FORT HOOD — Remuneration, categorically views, drawing a bright line.
These complex terms and issues might baffle even the most experienced lawyers, but on Wednesday, four students from Copperas Cove and Harker Heights high schools stood in front of a panel of judges and argued complex legal law in a court room.
The arguments were part of Fort Hood’s second annual moot court, a scholarly competition for area students interested in law. On Wednesday, the two teams of finalists whittled from an original group of 27 over the past several days argued in front of a mock Supreme Court.
The finalists were juniors Abron Hester and Hayley Boynton from HHHS and senior Kylee Burgin and sophomore Chevonne Charmant from CCHS.
The proceedings took on an air of seriousness from the outset, with a panel of judges consisting of a federal judge Jeff Manske, district judge Martha Trudo, Bell County District Attorney Henry Garza, Coryell County District Attorney Dusty Boyd and Assistant District Attorney Anne Jackson, asking pointed questions and probing each student’s argument.
At issue was whether the federal government could deport a longtime legal resident, but not citizen, of the U.S. after he was caught with a small amount of marijuana.
The case had nothing to do with the drug itself, and everything to do with the legal statutes that led an immigrant court to charge the accused man with a felony, though he had only been charged with a misdemeanor possession.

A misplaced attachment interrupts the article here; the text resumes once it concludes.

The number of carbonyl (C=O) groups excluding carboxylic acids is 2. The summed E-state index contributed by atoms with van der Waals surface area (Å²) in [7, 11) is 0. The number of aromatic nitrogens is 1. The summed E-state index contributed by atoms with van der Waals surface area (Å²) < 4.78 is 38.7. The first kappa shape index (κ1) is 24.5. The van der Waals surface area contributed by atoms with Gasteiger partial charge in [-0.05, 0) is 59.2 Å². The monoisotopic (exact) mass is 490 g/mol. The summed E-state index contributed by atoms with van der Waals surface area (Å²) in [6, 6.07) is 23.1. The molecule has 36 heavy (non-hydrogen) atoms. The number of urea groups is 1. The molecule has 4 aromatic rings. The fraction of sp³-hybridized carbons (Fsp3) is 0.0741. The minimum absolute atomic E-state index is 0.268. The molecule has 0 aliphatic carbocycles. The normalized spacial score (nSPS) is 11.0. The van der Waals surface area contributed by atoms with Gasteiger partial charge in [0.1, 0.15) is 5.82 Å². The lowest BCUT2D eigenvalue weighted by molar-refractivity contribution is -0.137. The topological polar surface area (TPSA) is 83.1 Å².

In the end, Hester and Boynton finished first in the competition, arguing that the man should be deported.
The moot court made no ruling. However, the case mimicked the Supreme Court case Moncrieffe v. Holder, which the court ruled upon last week.
Boynton said she was at first intimidated by the court room and the experienced judges, but it got easier as her argument went on.
“You feel as if you’re expected (to do) a lot,” Charmant said. “It was fun. I’m not going to lie.”
Watching the event, which was part of Fort Hood’s annual Law Day, were post Staff Judge Advocated Col. Stuart Risch and Deputy Judge Advocate General for the Army Maj. Gen. Butch Tate.
“You forget sometimes that you’re watching kids in high school,” Risch said. “They did as well as some lawyers I’ve seen.”